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Dining in or out? Restaurant owners get creative reconfiguring spaces

Claire McArthur
Tahoe Daily Tribune
Tep's Villa Roma Italian Restaurant is offering outside dining and features a new menu.
Bill Rozak / Tahoe Daily Tribune

Around Lake Tahoe and on both sides of the state line, restaurants are beginning to open for dine-in guests, but the experience is not quite business as usual for employees and diners.

On May 9, Gov. Steve Sisolak allowed Nevada restaurants to open for dine-in service with enhanced safety and sanitation measures, and soon after, on May 12, California Gov. Gavin Newsom announced the state’s new guidelines for sit-down dining and a county-by-county decision process for this next phase of reopening. El Dorado County was among the first two counties in California to reopen for dine-in service.

In Incline Village, restaurateurs Nellie and Jonas Saia opened their trio of eateries — Austin’s Restaurant, Austin’s Ice Cream and Fumo — on May 9 for sit-down dining after two months of operating their businesses with curbside pickup and delivery of both prepared food and a newly established same-day grocery service.

“That weekend was crazy,” says Nellie. “It was Mother’s Day weekend, and we were still trying to juggle the groceries, curbside pickup, takeout, and delivery. It was a little hectic.”

Every other table in their restaurants, including on the patios, has a large “X” across it in masking tape to follow the state’s limitation of 50% seating capacity and six-foot spacing requirement. Staff is continuing to wear masks, and now they’ve scaled back their grocery delivery to next-day service.

Chairs, tables and menus are sanitized after each use, but customers are encouraged to use the tableside contactless ordering system Nellie created, which allows diners to order from their phone on the restaurant’s website, input their table number and pay using a QR code. Beefing up their online presence was an investment, but one that has allowed them to remain nimble with continually changing guidelines.

“I tried to think of any possible way that it can be contactless. We’ve always been table service,” explains Nellie. “We’ve only gotten a couple of negative comments. Overall, I’ve gotten a lot of really positive feedback from the whole community.”

Even with dine-in service available, Nellie said they are going to continue the curbside pickup and grocery and food delivery for the time being given the uncertainty of the summer ahead.

Though Nevada’s lodging establishments are open, unlike their Golden State counterparts, the statewide stay-at-home order is still in place, which calls for visitors to self-quarantine for 14 days upon arrival and avoid public places.

“It’s scary because for most everybody in Tahoe, the summertime is when you make your money, and your goal is to save enough money to last you or be steady enough to survive throughout the rest of the year,” notes Nellie. “But I think that no matter what, we have a pretty consistent following with the locals and the little perimeter around Tahoe to keep us going.”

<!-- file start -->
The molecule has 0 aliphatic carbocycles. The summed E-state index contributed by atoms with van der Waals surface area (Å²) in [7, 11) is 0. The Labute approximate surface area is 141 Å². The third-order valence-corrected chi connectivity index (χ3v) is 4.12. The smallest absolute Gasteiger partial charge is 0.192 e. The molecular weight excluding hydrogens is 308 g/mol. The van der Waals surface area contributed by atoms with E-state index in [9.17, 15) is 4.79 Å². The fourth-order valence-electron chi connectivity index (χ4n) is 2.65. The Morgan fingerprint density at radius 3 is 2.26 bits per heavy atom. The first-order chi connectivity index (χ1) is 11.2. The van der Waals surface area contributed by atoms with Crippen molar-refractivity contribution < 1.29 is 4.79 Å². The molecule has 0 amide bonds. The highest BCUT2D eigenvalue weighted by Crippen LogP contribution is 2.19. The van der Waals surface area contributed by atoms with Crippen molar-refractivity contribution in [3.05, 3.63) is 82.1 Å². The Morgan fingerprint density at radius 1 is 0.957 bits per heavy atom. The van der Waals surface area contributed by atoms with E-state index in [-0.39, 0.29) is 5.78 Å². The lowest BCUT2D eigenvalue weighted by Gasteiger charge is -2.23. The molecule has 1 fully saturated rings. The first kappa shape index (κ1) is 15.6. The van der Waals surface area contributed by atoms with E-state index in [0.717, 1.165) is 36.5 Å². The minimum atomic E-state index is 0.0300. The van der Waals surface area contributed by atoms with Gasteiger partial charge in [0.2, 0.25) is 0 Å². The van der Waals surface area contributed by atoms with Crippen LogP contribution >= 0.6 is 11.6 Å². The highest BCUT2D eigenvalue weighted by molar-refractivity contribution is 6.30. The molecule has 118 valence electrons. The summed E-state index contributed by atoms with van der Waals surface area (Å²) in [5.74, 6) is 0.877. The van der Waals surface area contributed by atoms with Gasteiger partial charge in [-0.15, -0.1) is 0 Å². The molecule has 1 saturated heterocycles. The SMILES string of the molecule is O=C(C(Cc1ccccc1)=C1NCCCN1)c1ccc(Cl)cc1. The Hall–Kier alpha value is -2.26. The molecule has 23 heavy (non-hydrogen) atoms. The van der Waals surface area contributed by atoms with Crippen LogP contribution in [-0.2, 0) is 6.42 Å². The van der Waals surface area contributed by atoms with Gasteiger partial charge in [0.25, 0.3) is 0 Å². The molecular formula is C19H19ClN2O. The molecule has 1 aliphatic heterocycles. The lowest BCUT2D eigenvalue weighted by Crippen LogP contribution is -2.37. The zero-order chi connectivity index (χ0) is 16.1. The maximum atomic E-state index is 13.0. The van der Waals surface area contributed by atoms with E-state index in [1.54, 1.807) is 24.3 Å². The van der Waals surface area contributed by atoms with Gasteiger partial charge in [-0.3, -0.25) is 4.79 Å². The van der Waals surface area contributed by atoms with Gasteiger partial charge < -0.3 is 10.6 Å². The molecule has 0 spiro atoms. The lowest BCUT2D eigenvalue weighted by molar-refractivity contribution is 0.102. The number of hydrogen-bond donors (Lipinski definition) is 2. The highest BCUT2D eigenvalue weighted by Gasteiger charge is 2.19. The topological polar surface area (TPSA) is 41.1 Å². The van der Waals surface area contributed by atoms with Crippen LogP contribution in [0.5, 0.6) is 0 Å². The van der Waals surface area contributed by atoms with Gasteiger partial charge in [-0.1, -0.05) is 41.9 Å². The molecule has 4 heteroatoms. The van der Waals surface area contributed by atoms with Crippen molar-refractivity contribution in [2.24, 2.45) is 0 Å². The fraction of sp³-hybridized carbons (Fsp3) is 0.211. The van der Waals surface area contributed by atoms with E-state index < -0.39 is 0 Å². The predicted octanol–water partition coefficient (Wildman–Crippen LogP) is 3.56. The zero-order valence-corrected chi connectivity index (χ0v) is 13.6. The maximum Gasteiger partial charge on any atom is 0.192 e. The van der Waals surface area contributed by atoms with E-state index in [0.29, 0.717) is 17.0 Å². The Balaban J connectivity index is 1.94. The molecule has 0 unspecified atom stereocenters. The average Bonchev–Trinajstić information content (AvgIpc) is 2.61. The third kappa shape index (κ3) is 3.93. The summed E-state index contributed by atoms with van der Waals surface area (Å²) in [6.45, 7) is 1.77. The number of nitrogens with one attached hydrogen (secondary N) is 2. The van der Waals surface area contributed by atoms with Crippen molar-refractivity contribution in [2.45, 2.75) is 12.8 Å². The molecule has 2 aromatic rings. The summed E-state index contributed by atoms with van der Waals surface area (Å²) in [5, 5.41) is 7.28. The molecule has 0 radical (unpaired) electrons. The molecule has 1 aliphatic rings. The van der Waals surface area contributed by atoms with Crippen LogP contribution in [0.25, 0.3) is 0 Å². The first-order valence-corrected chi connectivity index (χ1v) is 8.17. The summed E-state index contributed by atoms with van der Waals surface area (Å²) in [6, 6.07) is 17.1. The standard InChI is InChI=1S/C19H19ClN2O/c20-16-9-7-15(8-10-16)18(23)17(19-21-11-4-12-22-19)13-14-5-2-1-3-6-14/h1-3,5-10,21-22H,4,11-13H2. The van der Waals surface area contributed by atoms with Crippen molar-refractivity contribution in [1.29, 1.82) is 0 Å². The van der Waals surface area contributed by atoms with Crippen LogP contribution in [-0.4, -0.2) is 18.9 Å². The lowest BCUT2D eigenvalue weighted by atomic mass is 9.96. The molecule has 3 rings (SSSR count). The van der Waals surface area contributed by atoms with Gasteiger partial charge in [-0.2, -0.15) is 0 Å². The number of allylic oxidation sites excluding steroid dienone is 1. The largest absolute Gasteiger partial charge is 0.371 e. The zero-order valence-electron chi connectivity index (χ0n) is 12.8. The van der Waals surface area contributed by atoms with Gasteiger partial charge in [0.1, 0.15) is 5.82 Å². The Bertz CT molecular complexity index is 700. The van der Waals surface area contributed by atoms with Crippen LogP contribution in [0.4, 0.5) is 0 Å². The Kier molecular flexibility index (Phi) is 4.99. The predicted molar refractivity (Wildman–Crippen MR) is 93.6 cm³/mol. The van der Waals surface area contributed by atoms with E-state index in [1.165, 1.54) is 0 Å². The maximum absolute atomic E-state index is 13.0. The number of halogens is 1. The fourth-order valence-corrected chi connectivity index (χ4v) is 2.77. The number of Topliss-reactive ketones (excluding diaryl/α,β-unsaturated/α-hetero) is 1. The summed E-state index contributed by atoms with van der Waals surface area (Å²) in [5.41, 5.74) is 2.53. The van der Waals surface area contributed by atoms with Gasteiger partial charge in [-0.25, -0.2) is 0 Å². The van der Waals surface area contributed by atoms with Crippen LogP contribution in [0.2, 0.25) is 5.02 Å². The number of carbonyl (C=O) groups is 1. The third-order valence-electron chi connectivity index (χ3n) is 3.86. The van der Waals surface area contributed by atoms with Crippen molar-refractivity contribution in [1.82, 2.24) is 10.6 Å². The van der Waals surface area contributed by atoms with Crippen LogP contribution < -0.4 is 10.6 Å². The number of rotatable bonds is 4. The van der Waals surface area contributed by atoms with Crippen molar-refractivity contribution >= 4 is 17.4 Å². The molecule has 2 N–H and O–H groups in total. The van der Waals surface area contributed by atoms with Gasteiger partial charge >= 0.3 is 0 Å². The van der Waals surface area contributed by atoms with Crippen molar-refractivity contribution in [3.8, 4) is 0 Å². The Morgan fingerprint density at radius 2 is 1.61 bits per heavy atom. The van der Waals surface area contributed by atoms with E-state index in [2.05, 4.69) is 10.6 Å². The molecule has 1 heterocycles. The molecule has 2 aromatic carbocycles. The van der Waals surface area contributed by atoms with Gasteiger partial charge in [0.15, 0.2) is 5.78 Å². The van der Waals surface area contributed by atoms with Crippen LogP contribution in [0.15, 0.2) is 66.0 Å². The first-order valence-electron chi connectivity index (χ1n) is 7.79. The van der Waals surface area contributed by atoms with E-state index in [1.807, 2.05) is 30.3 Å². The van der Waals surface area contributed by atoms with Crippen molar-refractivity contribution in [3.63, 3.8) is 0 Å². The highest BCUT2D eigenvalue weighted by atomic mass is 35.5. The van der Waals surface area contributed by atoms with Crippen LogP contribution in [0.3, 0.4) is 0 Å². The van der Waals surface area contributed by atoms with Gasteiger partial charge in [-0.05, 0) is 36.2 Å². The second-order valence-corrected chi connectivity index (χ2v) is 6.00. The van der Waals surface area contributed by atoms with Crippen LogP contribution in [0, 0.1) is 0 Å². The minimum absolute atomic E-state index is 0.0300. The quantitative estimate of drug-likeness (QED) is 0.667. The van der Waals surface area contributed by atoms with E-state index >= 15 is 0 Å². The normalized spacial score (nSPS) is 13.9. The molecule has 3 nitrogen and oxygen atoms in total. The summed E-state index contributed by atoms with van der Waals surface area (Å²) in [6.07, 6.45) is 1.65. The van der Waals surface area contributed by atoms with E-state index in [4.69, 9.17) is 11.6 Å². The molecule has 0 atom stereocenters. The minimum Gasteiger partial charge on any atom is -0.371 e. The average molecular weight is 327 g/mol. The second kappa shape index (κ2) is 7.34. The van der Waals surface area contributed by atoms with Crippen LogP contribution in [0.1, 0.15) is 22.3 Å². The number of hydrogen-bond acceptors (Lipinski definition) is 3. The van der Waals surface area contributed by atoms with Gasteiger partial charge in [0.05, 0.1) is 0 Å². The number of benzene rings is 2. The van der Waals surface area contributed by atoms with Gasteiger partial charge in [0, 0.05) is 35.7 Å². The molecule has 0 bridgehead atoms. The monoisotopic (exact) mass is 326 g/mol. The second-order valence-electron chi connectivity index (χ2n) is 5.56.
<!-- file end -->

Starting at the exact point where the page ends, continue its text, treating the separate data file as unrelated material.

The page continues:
In South Lake Tahoe, restaurants are facing similar statewide dine-in guidelines, including six-feet between tables, masks for employees, enhanced sanitation for employees and all surfaces, disposable or online menus if possible, and removal of shared table supplies like salt and pepper in exchange for single-use items.

For Nick Ashmore, owner of Cafe Fiore, a high-end Italian restaurant located in a pint-sized cabin in South Lake Tahoe, figuring out how to optimize his 200-square-foot dining room after a two-month closure took some creative thinking.

“Luckily, I’m a member of the [South] Tahoe Restaurant Association group. That was a huge help to be able to bounce ideas off of other people,” said Ashmore, who ultimately reduced his table count inside from seven tables to three. His seasonal patio was also cut from six tables to three, but he made up for the loss with three more tables in the previously unused garden.

Ashmore set up a sanitation table with masks, gloves, hand sanitizer and wipes for guests and employees.

“Once we approach a table to drop off a salad or bus a plate, we turn around and sanitize our own hands,” explains Ashmore. “After the guests leave, we remove the table cloth, sanitize the chair, table and windowsill nearby, if there is one. I’m wiping down everything.”

Operating by reservations only and with a limited menu due to some issues with the food supply chain, Ashmore said he’s been grateful for the slower pace of reopening because it’s given him and his staff time to adapt to their new procedures.

“The last couple of weekends, people were very thankful and gracious that we were open and they had a place to dine,” added Ashmore.

South Lake Tahoe lodgings, from hotels to vacation home rentals, remain closed and visitors formerly faced $1,000 fines for violating stay-at-home orders within city limits, though city council on Thursday officially told law enforcement to stop writing citations.

A lack of tourism has come as a major hit to restaurants and other businesses around the basin.

Though Ashmore knows this summer won’t be the same as what Cafe Fiore has experienced over their nearly 30 years in business, he’s optimistic.

“It’s not going to be anything like years past, but that’s fine. I have talked to friends who say, ‘I”m not ready to go out yet,’ and I get it. There are still people that are concerned and staying safe and healthy at home. I credit them,” said Ashmore. “But I also give credit to the people that are willing to come out and try to get some normalcy into their lives. Overall, I’m hopeful.”


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